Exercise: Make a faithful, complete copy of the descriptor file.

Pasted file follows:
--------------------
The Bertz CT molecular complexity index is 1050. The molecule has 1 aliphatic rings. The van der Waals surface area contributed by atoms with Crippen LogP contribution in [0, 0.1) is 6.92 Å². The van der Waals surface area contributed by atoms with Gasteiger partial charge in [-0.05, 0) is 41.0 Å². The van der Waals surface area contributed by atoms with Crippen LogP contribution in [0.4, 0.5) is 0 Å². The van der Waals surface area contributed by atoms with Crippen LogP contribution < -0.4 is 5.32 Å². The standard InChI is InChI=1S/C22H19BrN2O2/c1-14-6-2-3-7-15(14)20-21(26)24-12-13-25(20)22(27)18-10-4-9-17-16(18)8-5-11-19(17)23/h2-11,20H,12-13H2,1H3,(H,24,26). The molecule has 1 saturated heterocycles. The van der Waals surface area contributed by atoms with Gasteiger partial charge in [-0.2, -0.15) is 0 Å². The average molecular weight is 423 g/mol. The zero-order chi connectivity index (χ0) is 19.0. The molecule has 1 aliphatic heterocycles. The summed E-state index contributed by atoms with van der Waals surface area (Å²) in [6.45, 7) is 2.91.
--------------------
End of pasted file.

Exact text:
The Bertz CT molecular complexity index is 1050. The molecule has 1 aliphatic rings. The van der Waals surface area contributed by atoms with Crippen LogP contribution in [0, 0.1) is 6.92 Å². The van der Waals surface area contributed by atoms with Gasteiger partial charge in [-0.05, 0) is 41.0 Å². The van der Waals surface area contributed by atoms with Crippen LogP contribution in [0.4, 0.5) is 0 Å². The van der Waals surface area contributed by atoms with Crippen LogP contribution < -0.4 is 5.32 Å². The standard InChI is InChI=1S/C22H19BrN2O2/c1-14-6-2-3-7-15(14)20-21(26)24-12-13-25(20)22(27)18-10-4-9-17-16(18)8-5-11-19(17)23/h2-11,20H,12-13H2,1H3,(H,24,26). The molecule has 1 saturated heterocycles. The van der Waals surface area contributed by atoms with Gasteiger partial charge in [-0.2, -0.15) is 0 Å². The average molecular weight is 423 g/mol. The zero-order chi connectivity index (χ0) is 19.0. The molecule has 1 aliphatic heterocycles. The summed E-state index contributed by atoms with van der Waals surface area (Å²) in [6.45, 7) is 2.91.